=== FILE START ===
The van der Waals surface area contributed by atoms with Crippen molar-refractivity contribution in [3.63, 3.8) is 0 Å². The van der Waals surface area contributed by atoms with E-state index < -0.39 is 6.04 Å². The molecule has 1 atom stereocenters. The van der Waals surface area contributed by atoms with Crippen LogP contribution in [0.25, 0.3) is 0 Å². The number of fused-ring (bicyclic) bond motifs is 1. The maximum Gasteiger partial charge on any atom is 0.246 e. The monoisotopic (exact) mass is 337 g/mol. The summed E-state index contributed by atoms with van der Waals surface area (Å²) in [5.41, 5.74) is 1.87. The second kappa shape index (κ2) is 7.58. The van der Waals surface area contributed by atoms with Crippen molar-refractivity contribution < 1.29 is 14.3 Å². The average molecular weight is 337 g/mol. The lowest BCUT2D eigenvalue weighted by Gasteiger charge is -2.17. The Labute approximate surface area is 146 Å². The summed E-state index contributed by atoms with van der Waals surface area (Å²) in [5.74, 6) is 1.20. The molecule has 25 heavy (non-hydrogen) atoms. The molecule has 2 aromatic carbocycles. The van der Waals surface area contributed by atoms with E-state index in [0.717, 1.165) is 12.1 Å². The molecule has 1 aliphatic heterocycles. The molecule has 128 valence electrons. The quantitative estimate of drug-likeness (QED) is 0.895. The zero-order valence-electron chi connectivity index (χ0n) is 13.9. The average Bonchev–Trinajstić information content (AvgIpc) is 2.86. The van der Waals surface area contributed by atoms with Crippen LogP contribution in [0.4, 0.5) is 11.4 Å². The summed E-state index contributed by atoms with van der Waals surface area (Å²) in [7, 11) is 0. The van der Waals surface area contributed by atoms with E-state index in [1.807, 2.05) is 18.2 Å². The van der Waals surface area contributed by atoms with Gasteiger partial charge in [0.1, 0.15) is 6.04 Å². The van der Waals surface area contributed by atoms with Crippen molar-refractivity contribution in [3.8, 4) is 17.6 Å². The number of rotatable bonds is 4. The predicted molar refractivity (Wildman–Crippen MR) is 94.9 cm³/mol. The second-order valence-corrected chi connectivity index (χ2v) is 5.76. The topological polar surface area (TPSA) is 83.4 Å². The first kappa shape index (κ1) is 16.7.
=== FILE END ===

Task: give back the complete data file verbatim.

The van der Waals surface area contributed by atoms with Crippen molar-refractivity contribution in [3.63, 3.8) is 0 Å². The van der Waals surface area contributed by atoms with E-state index < -0.39 is 6.04 Å². The molecule has 1 atom stereocenters. The van der Waals surface area contributed by atoms with Crippen LogP contribution in [0.25, 0.3) is 0 Å². The number of fused-ring (bicyclic) bond motifs is 1. The maximum Gasteiger partial charge on any atom is 0.246 e. The monoisotopic (exact) mass is 337 g/mol. The summed E-state index contributed by atoms with van der Waals surface area (Å²) in [5.41, 5.74) is 1.87. The second kappa shape index (κ2) is 7.58. The van der Waals surface area contributed by atoms with Crippen molar-refractivity contribution < 1.29 is 14.3 Å². The average molecular weight is 337 g/mol. The lowest BCUT2D eigenvalue weighted by Gasteiger charge is -2.17. The Labute approximate surface area is 146 Å². The summed E-state index contributed by atoms with van der Waals surface area (Å²) in [5.74, 6) is 1.20. The molecule has 25 heavy (non-hydrogen) atoms. The molecule has 2 aromatic carbocycles. The van der Waals surface area contributed by atoms with E-state index in [0.717, 1.165) is 12.1 Å². The molecule has 1 aliphatic heterocycles. The molecule has 128 valence electrons. The quantitative estimate of drug-likeness (QED) is 0.895. The zero-order valence-electron chi connectivity index (χ0n) is 13.9. The average Bonchev–Trinajstić information content (AvgIpc) is 2.86. The van der Waals surface area contributed by atoms with Crippen LogP contribution in [0.4, 0.5) is 11.4 Å². The summed E-state index contributed by atoms with van der Waals surface area (Å²) in [7, 11) is 0. The van der Waals surface area contributed by atoms with E-state index in [1.807, 2.05) is 18.2 Å². The van der Waals surface area contributed by atoms with Gasteiger partial charge in [0.1, 0.15) is 6.04 Å². The van der Waals surface area contributed by atoms with Crippen molar-refractivity contribution in [3.8, 4) is 17.6 Å². The number of rotatable bonds is 4. The predicted molar refractivity (Wildman–Crippen MR) is 94.9 cm³/mol. The second-order valence-corrected chi connectivity index (χ2v) is 5.76. The topological polar surface area (TPSA) is 83.4 Å². The first kappa shape index (κ1) is 16.7.